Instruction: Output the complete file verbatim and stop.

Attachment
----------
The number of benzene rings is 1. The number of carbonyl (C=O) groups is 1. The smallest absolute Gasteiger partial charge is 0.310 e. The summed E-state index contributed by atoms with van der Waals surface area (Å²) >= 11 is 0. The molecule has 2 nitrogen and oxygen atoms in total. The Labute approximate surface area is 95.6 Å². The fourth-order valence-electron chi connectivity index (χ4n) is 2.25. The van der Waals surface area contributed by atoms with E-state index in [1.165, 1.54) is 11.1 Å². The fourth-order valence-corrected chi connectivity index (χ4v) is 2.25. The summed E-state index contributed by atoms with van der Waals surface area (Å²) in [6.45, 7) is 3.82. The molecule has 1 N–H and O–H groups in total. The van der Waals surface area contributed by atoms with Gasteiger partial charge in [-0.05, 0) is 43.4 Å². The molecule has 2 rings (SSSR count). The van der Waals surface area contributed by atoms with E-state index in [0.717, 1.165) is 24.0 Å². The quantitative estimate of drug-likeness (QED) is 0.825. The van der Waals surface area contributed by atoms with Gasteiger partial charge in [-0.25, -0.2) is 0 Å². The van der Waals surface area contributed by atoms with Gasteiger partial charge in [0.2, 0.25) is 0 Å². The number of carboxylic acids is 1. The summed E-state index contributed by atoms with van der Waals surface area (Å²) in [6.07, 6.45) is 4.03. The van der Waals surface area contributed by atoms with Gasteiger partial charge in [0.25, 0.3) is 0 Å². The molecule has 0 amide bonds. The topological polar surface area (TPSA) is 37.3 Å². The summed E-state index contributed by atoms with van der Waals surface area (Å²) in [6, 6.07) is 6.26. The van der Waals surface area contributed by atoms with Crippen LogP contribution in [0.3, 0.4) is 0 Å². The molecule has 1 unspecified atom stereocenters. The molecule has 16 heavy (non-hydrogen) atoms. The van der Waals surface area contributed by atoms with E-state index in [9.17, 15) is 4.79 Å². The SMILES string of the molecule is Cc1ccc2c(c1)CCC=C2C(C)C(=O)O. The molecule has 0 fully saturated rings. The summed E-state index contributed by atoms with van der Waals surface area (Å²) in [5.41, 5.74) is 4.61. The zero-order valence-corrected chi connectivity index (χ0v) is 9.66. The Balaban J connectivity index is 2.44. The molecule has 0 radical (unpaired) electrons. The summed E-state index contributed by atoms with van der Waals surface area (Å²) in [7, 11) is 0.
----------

The number of benzene rings is 1. The number of carbonyl (C=O) groups is 1. The smallest absolute Gasteiger partial charge is 0.310 e. The summed E-state index contributed by atoms with van der Waals surface area (Å²) >= 11 is 0. The molecule has 2 nitrogen and oxygen atoms in total. The Labute approximate surface area is 95.6 Å². The fourth-order valence-electron chi connectivity index (χ4n) is 2.25. The van der Waals surface area contributed by atoms with E-state index in [1.165, 1.54) is 11.1 Å². The fourth-order valence-corrected chi connectivity index (χ4v) is 2.25. The summed E-state index contributed by atoms with van der Waals surface area (Å²) in [6.45, 7) is 3.82. The molecule has 1 N–H and O–H groups in total. The van der Waals surface area contributed by atoms with Gasteiger partial charge in [-0.05, 0) is 43.4 Å². The molecule has 2 rings (SSSR count). The van der Waals surface area contributed by atoms with E-state index in [0.717, 1.165) is 24.0 Å². The quantitative estimate of drug-likeness (QED) is 0.825. The van der Waals surface area contributed by atoms with Gasteiger partial charge in [-0.25, -0.2) is 0 Å². The van der Waals surface area contributed by atoms with Gasteiger partial charge in [0.2, 0.25) is 0 Å². The number of carboxylic acids is 1. The summed E-state index contributed by atoms with van der Waals surface area (Å²) in [6.07, 6.45) is 4.03. The van der Waals surface area contributed by atoms with Gasteiger partial charge in [0.25, 0.3) is 0 Å². The molecule has 0 amide bonds. The topological polar surface area (TPSA) is 37.3 Å². The summed E-state index contributed by atoms with van der Waals surface area (Å²) in [6, 6.07) is 6.26. The van der Waals surface area contributed by atoms with Crippen LogP contribution in [0.3, 0.4) is 0 Å². The molecule has 1 unspecified atom stereocenters. The molecule has 16 heavy (non-hydrogen) atoms. The van der Waals surface area contributed by atoms with E-state index in [9.17, 15) is 4.79 Å². The SMILES string of the molecule is Cc1ccc2c(c1)CCC=C2C(C)C(=O)O. The molecule has 0 fully saturated rings. The summed E-state index contributed by atoms with van der Waals surface area (Å²) in [5.41, 5.74) is 4.61. The zero-order valence-corrected chi connectivity index (χ0v) is 9.66. The Balaban J connectivity index is 2.44. The molecule has 0 radical (unpaired) electrons. The summed E-state index contributed by atoms with van der Waals surface area (Å²) in [7, 11) is 0.